By Amarachukwu Okpunobi
Dear year 2020, I lift my writing pen to write this letter to you with grateful heart, yet burdened and heavy. I am not sure if I am going to express myself in a way you will understand my heart but one thing I am sure is that in a couple of days you will be a wrap. Let me remind you how you began.
We came into you with great expectations and appreciation. . When last year was about to go down, we were filled with hope, joy, and somewhat peace. Some of us, 2019 left with bitterness, they only hoped that you will be a comfort for them. A year for undeniable peace and unquenchable joy.
They hoped that you become a new page filled with great surprises. As December of 2019 drew closer, our aspirations and what we were going to be began to rise, so many dreams were given birth to. In fact it was days of renaissance. Dead hopes were brought alive, smiles filled our cheeks.
Lives were brought to earth and we loved that you will be great and good to us all. So many prophesies were made about you, some said it was a year of double blessings simply because alphabetically, your letters were doubled. While some said that you will be filled with bitterness and crisis, others had it that many will die.
I only hoped that you’ll give us your best and we enjoy the ride.
As the days drew nearer to the conclusion of the year 2019, your aura filled the atmosphere. Prices of food items went on the high side, still we survived. It was so good that a week after the celebration of Christ’s birth, you emerged. We were again so happy to wish each other a happy and prosperous new year.
We sang, danced and had merry. We were filled with thanks, most of us went for thanksgiving in the church while others paid homage to the deities they serve.
We began to return to our various towns of origin for the celebration of the new year. People got married, renewed their vows to each other and made their union stronger while some others saw reasons for a divorce. Festivity filled the air; each day had its own reasons to call for celebration.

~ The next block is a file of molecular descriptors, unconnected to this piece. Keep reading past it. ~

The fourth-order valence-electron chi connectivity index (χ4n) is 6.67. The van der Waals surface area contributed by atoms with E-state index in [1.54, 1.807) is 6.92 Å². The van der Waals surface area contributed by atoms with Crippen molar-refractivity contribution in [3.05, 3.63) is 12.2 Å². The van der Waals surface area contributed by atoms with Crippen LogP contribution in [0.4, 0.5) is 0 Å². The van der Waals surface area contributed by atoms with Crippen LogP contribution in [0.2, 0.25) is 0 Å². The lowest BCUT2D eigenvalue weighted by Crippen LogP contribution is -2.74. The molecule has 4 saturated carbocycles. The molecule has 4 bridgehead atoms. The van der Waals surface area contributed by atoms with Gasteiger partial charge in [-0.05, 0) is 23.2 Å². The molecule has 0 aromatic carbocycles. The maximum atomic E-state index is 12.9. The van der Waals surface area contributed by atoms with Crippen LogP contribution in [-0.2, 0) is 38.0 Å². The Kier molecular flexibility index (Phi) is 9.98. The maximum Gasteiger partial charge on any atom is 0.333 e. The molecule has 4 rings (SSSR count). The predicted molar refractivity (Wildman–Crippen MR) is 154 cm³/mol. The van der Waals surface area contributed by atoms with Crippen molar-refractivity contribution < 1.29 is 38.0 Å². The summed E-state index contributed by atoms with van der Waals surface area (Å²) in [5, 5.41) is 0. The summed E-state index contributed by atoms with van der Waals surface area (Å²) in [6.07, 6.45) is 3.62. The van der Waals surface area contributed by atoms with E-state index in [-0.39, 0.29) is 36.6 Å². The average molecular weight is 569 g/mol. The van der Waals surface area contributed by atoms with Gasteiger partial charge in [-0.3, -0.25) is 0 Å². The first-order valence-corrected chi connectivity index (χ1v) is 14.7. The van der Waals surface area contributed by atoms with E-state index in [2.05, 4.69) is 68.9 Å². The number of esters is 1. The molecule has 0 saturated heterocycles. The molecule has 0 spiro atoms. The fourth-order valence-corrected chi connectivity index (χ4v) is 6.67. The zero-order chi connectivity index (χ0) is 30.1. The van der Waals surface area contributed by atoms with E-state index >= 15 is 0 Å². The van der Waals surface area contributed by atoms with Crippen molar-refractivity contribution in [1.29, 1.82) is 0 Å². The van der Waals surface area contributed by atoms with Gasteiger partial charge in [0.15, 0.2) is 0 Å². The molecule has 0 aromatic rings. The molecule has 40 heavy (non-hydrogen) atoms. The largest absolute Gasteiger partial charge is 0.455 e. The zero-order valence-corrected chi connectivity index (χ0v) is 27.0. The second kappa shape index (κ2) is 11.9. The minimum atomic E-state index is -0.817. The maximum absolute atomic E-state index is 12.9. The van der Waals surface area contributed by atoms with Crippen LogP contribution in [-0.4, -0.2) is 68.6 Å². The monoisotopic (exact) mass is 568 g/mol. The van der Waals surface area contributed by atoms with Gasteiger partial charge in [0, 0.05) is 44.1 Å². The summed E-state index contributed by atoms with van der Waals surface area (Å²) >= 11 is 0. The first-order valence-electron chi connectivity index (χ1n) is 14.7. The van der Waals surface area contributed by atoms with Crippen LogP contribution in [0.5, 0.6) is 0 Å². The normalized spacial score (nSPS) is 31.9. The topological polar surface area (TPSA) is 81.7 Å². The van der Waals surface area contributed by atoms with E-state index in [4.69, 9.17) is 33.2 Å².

We earnestly prayed that we do not see our end in you and hoped that our loved ones do not leave us too.
Gradually you began to unfold yourself to us. The harmattan was also going as the day went by. The aroma of nice stews were beginning to diffuse into an unperceivable zones and we gradually went back to what seemed to be our normal life.
Soon, the news of the emergence of the novel corona virus became the headline of every news both print and online media. At the onset, we believed that it was only for the white men till it began to hit millions, both on the white and the black man. Social gathering gradually were stopped and schools too.
Those of us who weren’t affected directly by the indefinite strike of the Academic Staff Union of Universities, ASUU, were forced to go back to our homes.
They said it was far better to die in our homes than unknown lands. We were not to move in the streets. It became hard for us. Exams was put on hold, it was a halt for all of us. We missed our classes and lectures. We missed our afternoon recess time.
We missed our lecturers who made jest of us in the class and who we made jest of. We missed one another. They said we had to start electronic learning, even universities. Then we began to think of the fate of those in rural areas, those who had no access to technology, those of us who had the devices but can’t operate them.
What of our teachers who were illiterate to computer who still used their notes of ten years ago to teach us. Some schools that started it could not continue after few days because of lack of management and compliance of those who are being taught. Some of the lecturers said they weren’t ready for such development.
The course for electronic learning was defeated. Big thanks to media houses who began to teach on air, though it wasn’t easy for us to adapt but it was productive. In as much as it became hard for us ,it was also time to checkmate where we are, economically, intellectually and otherwise and also who we are.
They employed curfew and it became our brother.
Those who fell victim were used as scapegoats. Some slept behind bars, beaten black and blue, some bailed themselves and crime rate seemed to be at the increase then. We began to count the number of crimes daily. Social media was flooded with ugly incidence.
People only saw themselves by pictures that was posted or shared on their social media handles and by social media calls. We had our meetings online.
Everything began to move like we were in the cinema seeing a recent movie that was just released without a trailer. We watched in total dismay as we couldn’t predict the next episode. All we knew was that it was episodic, one part after another.